A Response to Sen. Markey and Rep. Alexandria Ocasio-Cortez - Nuclear power has a large carbon footprint, its waste lasts millions of years, there is no place to store it, it must be treated with great seriousness and it must be excluded from the Green New Deal. Tragically it is not.
Nuclear Power's Carbon Footprint
If you consider nuclear power zero carbon, you are looking only at the direct emissions of the plant. RadiationTruth tells us very clearly that nuclear's carbon footprint is second after fossil fuels because of, for example, extraction by mining uranium or thorium ore, from which nuclear fuel is made; milling; conversion; enrichment; nuclear power plant construction; waste storage; monitoring radioactive waste forever; damaged reactors; accidents; and clean up after accidents.
Nuclear Power's Other Footprint
Additionally RadiationTruth tells us about nuclear power's other footprint, its other risks, e.g. major disasters, think Three Mile Island, Chernobyl, Fukushima; nuclear weapons proliferation ("You can't make a modern nuclear weapon without a nuclear reactor"); the disastrous impact of uranium mining on the Navaho reservation, which is environmentally unjust. Furthermore, "transporting nuclear waste to a central repository risks contamination along highways and rail lines, by accident or terrorists."
Radioactive Waste Storage
1) There is no solution to the problem of radioctive waste storage. "The GLOBAL CRISIS OF NUCLEAR WASTE, A REPORT COMMISSIONED BY GP [GREENPEACE] FRANCE," published January, 2019, is a major, heavily researched study. Page 94, extensive information on the United States. Pages 6-15, EXECUTIVE SUMMARY. Page 14, directly below, an excerpt from the executive summary:
After 60 years (1957-2017), nuclear power reactors in the United States have generated roughly 30% of the total global inventory of spent nuclear fuel (SNF) - by far the largest. Yet at the same time, decades long efforts and billions of dollars of investment have failed to secure one geological disposal site for commercial spent fuel. The Yucca Mountain underground facility, selected on political grounds and decades in the construction was cancelled on scientific and public acceptance grounds by the Obama administration in 2010.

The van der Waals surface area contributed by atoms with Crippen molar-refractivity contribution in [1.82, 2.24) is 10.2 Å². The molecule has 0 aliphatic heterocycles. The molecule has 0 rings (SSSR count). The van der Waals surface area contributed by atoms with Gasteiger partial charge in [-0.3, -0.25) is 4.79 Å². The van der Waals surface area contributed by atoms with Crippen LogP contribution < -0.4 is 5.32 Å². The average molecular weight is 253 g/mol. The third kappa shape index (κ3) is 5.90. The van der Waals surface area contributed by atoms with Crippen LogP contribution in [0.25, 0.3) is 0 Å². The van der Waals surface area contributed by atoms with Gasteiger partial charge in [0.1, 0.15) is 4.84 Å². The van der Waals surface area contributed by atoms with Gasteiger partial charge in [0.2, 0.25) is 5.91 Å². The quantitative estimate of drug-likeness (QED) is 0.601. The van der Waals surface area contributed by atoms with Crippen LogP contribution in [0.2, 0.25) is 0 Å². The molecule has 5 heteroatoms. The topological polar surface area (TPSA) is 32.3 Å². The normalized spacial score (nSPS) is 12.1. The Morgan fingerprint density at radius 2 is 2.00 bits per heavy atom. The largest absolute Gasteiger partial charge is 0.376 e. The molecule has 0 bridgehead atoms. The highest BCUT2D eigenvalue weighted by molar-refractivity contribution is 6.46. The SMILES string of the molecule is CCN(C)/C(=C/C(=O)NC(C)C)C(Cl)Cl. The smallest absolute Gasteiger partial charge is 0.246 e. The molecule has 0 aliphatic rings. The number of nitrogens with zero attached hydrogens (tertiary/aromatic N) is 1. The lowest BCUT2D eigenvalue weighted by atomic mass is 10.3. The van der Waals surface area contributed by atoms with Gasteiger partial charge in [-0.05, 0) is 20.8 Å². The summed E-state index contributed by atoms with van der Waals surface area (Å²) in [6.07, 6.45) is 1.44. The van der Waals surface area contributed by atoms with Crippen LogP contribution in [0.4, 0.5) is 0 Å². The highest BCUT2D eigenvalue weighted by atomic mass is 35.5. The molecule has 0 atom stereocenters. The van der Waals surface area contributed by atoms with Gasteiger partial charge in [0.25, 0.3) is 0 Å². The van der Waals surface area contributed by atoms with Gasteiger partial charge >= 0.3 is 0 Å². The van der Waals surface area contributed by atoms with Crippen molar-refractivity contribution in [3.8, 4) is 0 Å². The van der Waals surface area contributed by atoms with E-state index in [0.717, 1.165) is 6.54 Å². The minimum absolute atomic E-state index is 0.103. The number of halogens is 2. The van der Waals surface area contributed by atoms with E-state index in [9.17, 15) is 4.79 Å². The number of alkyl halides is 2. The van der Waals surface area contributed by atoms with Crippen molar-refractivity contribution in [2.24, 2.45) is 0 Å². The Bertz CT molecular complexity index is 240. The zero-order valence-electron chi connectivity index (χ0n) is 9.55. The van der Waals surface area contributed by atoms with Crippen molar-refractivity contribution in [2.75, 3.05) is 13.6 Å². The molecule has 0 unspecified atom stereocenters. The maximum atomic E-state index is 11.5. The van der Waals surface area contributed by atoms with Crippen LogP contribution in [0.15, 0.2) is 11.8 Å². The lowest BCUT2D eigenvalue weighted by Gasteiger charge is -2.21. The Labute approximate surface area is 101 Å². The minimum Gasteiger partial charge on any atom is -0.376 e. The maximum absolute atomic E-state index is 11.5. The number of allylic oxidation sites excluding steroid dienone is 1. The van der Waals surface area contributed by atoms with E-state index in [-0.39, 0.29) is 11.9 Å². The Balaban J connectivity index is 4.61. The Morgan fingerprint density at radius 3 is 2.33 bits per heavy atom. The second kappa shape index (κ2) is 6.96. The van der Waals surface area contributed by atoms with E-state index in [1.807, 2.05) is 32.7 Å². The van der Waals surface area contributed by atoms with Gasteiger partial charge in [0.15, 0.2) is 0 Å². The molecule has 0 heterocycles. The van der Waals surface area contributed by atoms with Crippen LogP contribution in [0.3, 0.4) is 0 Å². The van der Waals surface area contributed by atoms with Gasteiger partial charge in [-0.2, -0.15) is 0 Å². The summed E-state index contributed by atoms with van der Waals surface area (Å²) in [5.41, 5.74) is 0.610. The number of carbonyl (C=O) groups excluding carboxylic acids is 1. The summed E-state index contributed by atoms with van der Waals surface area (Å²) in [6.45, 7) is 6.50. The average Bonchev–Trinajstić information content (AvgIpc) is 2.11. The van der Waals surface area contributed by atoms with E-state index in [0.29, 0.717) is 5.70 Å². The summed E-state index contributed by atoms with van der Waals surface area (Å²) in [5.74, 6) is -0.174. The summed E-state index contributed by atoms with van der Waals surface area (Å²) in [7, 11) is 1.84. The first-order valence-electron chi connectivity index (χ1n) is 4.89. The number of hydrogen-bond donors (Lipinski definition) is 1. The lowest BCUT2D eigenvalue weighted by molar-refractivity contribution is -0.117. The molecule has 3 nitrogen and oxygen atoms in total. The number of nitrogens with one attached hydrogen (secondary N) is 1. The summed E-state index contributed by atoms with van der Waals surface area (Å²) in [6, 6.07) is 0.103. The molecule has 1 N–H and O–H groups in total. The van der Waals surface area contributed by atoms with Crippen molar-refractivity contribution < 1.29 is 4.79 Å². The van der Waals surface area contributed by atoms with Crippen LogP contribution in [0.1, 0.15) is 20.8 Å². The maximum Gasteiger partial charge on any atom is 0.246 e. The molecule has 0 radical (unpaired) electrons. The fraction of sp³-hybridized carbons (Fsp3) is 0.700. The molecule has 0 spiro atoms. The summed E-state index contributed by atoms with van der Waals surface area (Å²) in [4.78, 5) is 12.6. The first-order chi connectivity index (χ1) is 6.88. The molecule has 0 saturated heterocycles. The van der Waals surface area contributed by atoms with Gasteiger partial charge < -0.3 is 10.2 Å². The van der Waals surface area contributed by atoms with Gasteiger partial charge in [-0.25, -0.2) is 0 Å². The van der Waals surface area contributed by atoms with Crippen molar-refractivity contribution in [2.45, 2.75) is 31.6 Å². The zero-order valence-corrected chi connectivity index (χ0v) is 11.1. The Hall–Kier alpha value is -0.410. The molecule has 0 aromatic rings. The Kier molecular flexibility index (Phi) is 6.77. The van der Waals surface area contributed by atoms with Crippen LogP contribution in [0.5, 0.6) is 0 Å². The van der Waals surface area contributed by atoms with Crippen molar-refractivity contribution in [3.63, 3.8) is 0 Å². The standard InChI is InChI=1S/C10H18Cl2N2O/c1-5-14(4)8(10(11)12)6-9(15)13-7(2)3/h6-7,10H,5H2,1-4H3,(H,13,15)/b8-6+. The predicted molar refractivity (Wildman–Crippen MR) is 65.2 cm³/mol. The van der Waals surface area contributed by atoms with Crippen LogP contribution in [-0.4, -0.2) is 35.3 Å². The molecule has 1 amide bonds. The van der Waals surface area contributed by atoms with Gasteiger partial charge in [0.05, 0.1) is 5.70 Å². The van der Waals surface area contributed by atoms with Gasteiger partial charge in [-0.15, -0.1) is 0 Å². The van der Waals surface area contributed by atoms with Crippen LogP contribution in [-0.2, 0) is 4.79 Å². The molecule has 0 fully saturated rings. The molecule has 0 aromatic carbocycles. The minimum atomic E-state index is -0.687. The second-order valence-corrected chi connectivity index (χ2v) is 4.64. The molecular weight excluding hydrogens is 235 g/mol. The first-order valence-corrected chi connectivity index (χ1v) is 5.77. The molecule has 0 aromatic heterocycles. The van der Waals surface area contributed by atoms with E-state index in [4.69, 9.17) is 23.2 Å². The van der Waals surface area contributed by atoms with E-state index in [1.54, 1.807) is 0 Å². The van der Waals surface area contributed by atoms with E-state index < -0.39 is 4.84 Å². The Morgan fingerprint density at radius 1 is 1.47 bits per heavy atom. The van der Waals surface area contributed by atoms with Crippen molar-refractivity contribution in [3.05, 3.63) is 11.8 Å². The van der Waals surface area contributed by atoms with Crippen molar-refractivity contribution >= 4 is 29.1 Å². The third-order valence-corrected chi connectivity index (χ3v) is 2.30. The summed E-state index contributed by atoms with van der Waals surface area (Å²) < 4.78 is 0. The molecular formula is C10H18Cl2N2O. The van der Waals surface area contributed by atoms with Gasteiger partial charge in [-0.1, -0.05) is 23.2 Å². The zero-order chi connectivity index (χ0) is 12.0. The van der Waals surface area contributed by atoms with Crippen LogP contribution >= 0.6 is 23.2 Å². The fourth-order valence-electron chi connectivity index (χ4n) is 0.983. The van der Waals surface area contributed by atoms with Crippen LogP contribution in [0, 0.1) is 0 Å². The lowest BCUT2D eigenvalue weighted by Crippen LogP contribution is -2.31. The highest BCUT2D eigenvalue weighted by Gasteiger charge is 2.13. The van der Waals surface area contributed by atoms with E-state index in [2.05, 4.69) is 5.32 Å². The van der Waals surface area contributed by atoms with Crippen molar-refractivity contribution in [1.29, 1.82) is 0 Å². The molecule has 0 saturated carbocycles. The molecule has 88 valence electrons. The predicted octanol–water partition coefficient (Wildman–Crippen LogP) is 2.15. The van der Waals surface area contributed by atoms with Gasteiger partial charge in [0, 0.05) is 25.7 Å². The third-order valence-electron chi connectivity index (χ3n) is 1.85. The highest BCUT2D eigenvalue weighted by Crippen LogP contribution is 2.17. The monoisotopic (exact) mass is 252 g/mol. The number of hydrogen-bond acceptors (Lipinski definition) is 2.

"- for nearly 30 years, the Nuclear Regulatory Commission (NRC) waste-storage requirements have been contingent on the timely opening of a permanent waste repository which has allowed reactor operators to legally store spent fuel in onsite cooling ponds much longer, and at higher densities (on average four times higher), than was originally intended - approximately 70 percent of spent fuel in the U.S. remains in vulnerable cooling pools;
"- the large accumulation of spent nuclear fuel in U.S. reactor pools poses a far more potentially consequential hazard. This is because the pools are holding several irradiated cores or 3-4 times more spent nuclear fuel than the original designs intended. The pools lack defense-in-depth such as secondary containment and their own back-up power;
"- a 2008 estimate by the Department of Energy (DOE) issued a revised life-cycle cost estimate totaling US$113 billion (2016 dollars) "for the disposal of 70,000 metric tons of commercial power reactor spent fuel at the Yucca Mountain site in Nevada an amount that exceeds the current stockpile as of 2018. Under current law, spent nuclear fuel more than that amount would have to be disposed in a second disposal site;
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